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The age-old problem of telomere maintenance

Kelly Nguyen interviewed for the 2022 Eppendorf Award for Young European Investigators podcast

Kelly Nguyen, having just won the 2022 Eppendorf Award for Young European Investigators, is interviewed by Adam Levy.Credit: Eppendorf

2022 Eppendorf Award for Young European Investigators podcast

The following Q&A is an edited version of the podcast.

What is telomerase?

DNA provides information that tells each cell what to do. In order to pack all the DNA into cells, it needs to be condensed into structures that we call chromosomes. Telomeres are located at the ends of the chromosomes, and because chromosomes cannot be fully copied every time the DNA replicates, the telomeres get shorter over time — which results in ageing and eventual death of the cell. Telomerase is an enzyme that can compensate for this shortening by maintaining telomeres at a stable length, helping to protect chromosomes against degradation and fusion.

How is telomerase implicated in disease?

Mutations that compromise telomerase’s function can lead to a number of premature ageing diseases, such as aplastic anaemia and pulmonary fibrosis. On the flip side, cancers can also activate telomerase in order to make themselves immortal.

Why is it hard to analyse telomerase structure?

Telomerase is one of the rarest enzymes in the cell – being able to make sufficient amounts to image it is one of the biggest bottlenecks that my group encountered. Conventional techniques, such as X-ray crystallography and nuclear magnetic resonance, require at least 1,000-fold more enzymes than we can produce. The technique we eventually used, cryogenic electron microscopy, was not ready for it until recently, so analysing telomerase wasn’t really possible for a long time.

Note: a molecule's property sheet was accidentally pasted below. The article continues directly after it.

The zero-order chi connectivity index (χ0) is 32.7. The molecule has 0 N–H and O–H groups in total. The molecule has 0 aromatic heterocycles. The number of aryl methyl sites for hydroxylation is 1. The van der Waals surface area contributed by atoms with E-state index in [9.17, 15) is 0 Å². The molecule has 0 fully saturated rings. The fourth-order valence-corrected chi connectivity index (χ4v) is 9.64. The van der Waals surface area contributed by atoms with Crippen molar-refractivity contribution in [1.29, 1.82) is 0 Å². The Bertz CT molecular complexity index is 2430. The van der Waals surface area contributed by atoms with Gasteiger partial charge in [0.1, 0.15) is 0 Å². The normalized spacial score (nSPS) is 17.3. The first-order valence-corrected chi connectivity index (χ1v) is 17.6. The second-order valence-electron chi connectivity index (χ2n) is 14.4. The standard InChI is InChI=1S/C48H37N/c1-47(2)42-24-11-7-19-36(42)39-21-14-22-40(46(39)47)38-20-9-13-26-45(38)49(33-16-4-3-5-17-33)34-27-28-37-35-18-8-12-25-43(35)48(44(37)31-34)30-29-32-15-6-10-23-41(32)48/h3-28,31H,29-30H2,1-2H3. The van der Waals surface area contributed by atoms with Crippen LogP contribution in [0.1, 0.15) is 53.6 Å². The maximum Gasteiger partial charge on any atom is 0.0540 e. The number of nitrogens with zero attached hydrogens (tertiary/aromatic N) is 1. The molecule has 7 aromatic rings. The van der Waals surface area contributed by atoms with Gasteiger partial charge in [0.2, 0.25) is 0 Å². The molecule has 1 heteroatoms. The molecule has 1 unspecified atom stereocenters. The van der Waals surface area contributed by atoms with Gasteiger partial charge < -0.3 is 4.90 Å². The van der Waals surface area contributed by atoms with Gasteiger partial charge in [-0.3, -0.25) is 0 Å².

What approach did you develop to investigate telomerase?

We start by ‘hijacking’ the cells. We identify the limiting factors and boost their levels, then force the cells to assemble the telomerase enzyme. This allows us to make the enzyme in sufficient quantity for imaging.

We then image the telomerase with cryogenic electron microscopy, which uses a beam of electrons to examine the structures of molecules and materials at the atomic scale. It gives us high-resolution images of the specimen, essentially magnifying the molecules. And we do this by putting the molecule under cryo conditions: they are frozen in a layer of glassy ice.

One of the main problems with studying structures like telomerase is their flexibility: it's very difficult to get the snapshot. Freezing helps to keep them in place while imaging. We take hundreds of thousands of images, and we're able to sort out any heterogeneity within our sample in order to get the final structure.

High-resolution structure of telomerase

The newly revealed, high-resolution structure of telomerase may give insights into cancer and diseases of ageing.Credit: Kelly Nguyen

How much detail can you get for telomerase?

In 2018, as a postdoctoral fellow, I was able to image it at about 0.8 nanometres resolution. In the last couple of years, my group pushed it further down to around 0.3–0.4 nanometres. That is at the level where one can start to build models with atomic details. In 2021, we published the first atomic model of telomerase constructed by cryo-EM1.

We discovered entirely new components that have never been predicted before, which is really exciting. We can also address the underlying cause of disease mutations. It is possible to map where they are and why they cause telomerase deficiency.